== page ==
CME Group Inc. jumped 4.3 percent to $53.77. The world’s largest futures exchange reported yesterday that volume in December averaged 9.6 million contracts a day, or 1 percent higher than the year-ago period.
Mosaic Co. rallied 3.3 percent to $58.62. The largest U.S. fertilizer producer reported fiscal second-quarter profit that beat analysts’ estimates after North American sales helped potash volumes to exceed its own forecast. Profit excluding a tax benefit and a foreign-exchange loss was $1.02 a share, exceeding the 88-cent average of 11 estimates.
Johnson & Johnson (JNJ) added 1.2 percent to $71.55 after people familiar with the situation said the company has shown interest in Warburg Pincus LLC’s contact-lens manufacturer Bausch & Lomb Inc. Warburg wants at least $10 billion for the business, the people said.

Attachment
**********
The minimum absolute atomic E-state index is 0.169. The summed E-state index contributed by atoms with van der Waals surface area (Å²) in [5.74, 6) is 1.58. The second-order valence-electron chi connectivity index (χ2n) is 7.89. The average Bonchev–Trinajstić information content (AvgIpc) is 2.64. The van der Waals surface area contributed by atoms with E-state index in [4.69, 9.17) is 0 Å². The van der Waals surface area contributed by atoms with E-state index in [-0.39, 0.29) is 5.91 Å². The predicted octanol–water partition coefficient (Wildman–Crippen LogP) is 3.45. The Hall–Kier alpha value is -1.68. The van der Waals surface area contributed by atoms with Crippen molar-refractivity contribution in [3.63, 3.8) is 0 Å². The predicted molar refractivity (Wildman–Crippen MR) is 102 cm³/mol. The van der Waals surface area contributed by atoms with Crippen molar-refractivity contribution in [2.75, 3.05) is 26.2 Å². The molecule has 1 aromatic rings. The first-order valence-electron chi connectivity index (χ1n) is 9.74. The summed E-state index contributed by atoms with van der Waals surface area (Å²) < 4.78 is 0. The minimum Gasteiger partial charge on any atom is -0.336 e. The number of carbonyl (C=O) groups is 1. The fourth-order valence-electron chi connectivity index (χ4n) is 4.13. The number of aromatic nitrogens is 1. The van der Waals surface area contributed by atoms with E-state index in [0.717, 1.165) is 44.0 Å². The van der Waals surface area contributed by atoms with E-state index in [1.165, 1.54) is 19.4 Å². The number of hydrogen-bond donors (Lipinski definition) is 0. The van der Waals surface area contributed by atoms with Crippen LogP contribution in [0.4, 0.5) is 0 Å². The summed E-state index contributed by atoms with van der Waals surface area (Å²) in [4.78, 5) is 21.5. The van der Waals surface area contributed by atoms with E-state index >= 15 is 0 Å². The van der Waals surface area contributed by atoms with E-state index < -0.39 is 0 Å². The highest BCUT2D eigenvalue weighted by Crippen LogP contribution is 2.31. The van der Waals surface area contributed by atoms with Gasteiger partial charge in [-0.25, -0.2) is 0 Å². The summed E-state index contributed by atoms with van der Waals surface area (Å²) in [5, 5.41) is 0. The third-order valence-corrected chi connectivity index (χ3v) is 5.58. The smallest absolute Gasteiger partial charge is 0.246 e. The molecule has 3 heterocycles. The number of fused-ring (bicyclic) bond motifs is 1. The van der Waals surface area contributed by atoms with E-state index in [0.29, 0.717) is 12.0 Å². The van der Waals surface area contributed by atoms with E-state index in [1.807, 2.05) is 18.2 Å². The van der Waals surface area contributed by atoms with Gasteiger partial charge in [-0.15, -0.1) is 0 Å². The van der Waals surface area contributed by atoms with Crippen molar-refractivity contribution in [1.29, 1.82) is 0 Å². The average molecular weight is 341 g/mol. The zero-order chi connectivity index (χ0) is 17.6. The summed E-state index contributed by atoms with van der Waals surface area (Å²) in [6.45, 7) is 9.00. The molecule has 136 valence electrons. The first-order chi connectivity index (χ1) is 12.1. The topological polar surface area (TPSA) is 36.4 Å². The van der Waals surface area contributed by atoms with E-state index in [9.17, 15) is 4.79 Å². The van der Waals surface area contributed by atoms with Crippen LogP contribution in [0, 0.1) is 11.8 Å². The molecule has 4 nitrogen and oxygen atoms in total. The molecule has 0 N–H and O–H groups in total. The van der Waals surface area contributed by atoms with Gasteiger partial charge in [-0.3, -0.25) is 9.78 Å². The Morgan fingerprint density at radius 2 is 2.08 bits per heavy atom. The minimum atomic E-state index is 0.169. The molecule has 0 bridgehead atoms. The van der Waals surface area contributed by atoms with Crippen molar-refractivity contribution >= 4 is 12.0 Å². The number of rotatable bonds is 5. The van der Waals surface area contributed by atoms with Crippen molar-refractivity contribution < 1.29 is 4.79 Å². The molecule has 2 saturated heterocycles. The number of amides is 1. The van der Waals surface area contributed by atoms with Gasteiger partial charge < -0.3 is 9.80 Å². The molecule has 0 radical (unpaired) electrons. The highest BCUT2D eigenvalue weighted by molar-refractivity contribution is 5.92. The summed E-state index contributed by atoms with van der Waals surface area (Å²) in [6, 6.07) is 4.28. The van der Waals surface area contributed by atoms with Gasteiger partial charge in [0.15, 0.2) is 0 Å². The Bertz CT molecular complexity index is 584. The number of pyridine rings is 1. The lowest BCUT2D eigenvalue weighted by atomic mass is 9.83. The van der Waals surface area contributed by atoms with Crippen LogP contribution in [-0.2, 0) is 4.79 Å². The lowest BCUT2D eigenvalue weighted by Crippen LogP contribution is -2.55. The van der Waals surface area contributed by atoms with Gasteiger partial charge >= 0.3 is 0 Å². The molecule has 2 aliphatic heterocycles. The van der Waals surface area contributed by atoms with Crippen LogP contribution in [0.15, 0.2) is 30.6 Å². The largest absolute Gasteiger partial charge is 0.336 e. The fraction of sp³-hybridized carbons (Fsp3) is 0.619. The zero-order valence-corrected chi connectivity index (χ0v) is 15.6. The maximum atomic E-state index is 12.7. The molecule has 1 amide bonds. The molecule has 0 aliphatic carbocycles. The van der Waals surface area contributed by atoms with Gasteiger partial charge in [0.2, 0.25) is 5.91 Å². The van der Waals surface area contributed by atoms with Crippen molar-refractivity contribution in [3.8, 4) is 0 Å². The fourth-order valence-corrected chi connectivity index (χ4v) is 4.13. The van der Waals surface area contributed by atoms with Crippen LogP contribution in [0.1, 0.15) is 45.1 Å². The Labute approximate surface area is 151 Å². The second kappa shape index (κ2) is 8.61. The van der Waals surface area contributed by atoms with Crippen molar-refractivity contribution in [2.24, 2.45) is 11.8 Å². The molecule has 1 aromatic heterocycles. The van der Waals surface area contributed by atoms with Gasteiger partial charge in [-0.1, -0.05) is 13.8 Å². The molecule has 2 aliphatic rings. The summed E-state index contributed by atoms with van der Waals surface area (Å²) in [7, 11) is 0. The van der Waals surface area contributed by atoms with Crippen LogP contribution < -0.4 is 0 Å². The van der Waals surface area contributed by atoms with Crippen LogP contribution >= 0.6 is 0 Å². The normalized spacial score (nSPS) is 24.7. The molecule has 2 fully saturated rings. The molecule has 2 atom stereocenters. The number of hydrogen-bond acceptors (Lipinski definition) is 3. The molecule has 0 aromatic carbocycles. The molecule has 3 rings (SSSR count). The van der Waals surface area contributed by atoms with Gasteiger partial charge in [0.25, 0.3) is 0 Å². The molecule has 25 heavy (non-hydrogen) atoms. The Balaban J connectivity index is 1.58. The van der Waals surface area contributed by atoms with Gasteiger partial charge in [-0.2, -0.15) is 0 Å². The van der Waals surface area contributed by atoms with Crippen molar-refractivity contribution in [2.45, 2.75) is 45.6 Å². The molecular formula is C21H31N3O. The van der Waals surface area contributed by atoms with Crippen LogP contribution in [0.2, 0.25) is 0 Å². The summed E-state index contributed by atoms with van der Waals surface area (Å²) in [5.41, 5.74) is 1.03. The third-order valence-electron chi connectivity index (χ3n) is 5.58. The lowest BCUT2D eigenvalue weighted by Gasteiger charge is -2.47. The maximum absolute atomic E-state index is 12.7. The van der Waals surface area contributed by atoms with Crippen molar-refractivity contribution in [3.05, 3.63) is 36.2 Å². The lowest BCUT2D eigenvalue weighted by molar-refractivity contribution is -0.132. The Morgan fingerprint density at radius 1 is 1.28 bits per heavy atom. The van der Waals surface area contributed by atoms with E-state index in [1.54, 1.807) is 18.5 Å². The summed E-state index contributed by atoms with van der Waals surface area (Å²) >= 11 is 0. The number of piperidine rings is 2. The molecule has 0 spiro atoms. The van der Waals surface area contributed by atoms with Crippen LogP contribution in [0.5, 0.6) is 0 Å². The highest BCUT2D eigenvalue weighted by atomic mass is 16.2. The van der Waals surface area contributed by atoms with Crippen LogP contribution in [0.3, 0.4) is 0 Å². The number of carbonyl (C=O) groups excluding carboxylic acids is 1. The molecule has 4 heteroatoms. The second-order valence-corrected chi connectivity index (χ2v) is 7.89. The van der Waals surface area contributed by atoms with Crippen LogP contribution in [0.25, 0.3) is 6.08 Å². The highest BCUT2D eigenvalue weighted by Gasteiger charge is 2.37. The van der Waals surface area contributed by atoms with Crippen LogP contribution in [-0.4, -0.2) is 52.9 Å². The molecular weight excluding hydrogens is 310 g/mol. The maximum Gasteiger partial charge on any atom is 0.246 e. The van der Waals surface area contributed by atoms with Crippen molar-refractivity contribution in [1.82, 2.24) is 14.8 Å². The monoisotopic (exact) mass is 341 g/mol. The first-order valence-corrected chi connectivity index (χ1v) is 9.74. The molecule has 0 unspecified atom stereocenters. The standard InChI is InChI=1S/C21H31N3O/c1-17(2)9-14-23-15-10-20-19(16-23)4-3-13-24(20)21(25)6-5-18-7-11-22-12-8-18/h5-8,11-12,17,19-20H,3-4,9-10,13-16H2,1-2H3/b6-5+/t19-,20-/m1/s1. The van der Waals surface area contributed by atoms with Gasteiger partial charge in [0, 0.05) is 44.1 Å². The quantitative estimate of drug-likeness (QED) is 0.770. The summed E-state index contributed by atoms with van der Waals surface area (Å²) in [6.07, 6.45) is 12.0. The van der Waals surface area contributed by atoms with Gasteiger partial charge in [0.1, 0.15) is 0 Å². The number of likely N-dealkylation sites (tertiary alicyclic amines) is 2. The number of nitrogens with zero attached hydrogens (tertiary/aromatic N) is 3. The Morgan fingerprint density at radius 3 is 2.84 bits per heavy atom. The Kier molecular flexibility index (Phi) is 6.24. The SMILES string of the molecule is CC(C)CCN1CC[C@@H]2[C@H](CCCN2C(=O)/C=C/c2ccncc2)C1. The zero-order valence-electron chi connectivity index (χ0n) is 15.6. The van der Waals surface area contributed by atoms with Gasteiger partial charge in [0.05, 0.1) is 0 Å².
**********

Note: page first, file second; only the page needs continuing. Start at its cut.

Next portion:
IPhone maker Apple slumped 2.8 percent to $527. Component production for Apple devices in the first quarter is “exposed to major adjustment risk” as sales to the end of 2012 were weaker than expected, Yasuo Nakane, a Tokyo-based analyst at Deutsche Bank AG, said.
Technology companies lost 0.6 percent for the only decline among 10 groups in the S&P 500. Minutes from the latest Federal Open Market Committee meeting released yesterday said business expenditures on equipment and software decreased in the third quarter.
Microsoft Corp., the world’s largest software maker, fell 1.9 percent for the biggest drop in the Dow to $26.74. Intel Corp., the biggest chipmaker, dropped 0.8 percent to $21.16.
Coinstar Inc. (CSTR) slid 3.8 percent to $50.10 after announcing that Chief Executive Officer Paul Davis will retire on March 31. The owner of the Redbox movie-rental kiosks said Chief Financial Officer J. Scott Di Valerio will take over as CEO.